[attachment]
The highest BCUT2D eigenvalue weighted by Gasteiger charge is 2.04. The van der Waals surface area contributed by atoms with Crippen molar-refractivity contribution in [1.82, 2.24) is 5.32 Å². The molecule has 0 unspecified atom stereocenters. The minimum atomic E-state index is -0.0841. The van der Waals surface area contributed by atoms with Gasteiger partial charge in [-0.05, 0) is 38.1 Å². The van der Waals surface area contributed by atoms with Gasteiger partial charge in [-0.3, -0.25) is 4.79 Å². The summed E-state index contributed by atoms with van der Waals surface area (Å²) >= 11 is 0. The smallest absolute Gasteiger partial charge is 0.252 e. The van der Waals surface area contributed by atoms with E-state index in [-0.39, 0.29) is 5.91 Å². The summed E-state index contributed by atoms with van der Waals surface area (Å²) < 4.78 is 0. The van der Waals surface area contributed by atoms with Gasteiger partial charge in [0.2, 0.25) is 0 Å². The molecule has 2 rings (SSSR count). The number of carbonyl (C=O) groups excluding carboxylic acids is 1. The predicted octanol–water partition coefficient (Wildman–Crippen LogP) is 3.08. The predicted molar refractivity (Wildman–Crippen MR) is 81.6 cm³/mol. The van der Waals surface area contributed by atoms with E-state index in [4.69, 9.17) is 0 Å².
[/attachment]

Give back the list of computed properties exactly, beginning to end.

The highest BCUT2D eigenvalue weighted by Gasteiger charge is 2.04. The van der Waals surface area contributed by atoms with Crippen molar-refractivity contribution in [1.82, 2.24) is 5.32 Å². The molecule has 0 unspecified atom stereocenters. The minimum atomic E-state index is -0.0841. The van der Waals surface area contributed by atoms with Gasteiger partial charge in [-0.05, 0) is 38.1 Å². The van der Waals surface area contributed by atoms with Gasteiger partial charge in [-0.3, -0.25) is 4.79 Å². The summed E-state index contributed by atoms with van der Waals surface area (Å²) >= 11 is 0. The smallest absolute Gasteiger partial charge is 0.252 e. The van der Waals surface area contributed by atoms with E-state index in [-0.39, 0.29) is 5.91 Å². The summed E-state index contributed by atoms with van der Waals surface area (Å²) < 4.78 is 0. The van der Waals surface area contributed by atoms with Gasteiger partial charge in [0.2, 0.25) is 0 Å². The molecule has 2 rings (SSSR count). The number of carbonyl (C=O) groups excluding carboxylic acids is 1. The predicted octanol–water partition coefficient (Wildman–Crippen LogP) is 3.08. The predicted molar refractivity (Wildman–Crippen MR) is 81.6 cm³/mol. The van der Waals surface area contributed by atoms with E-state index in [4.69, 9.17) is 0 Å².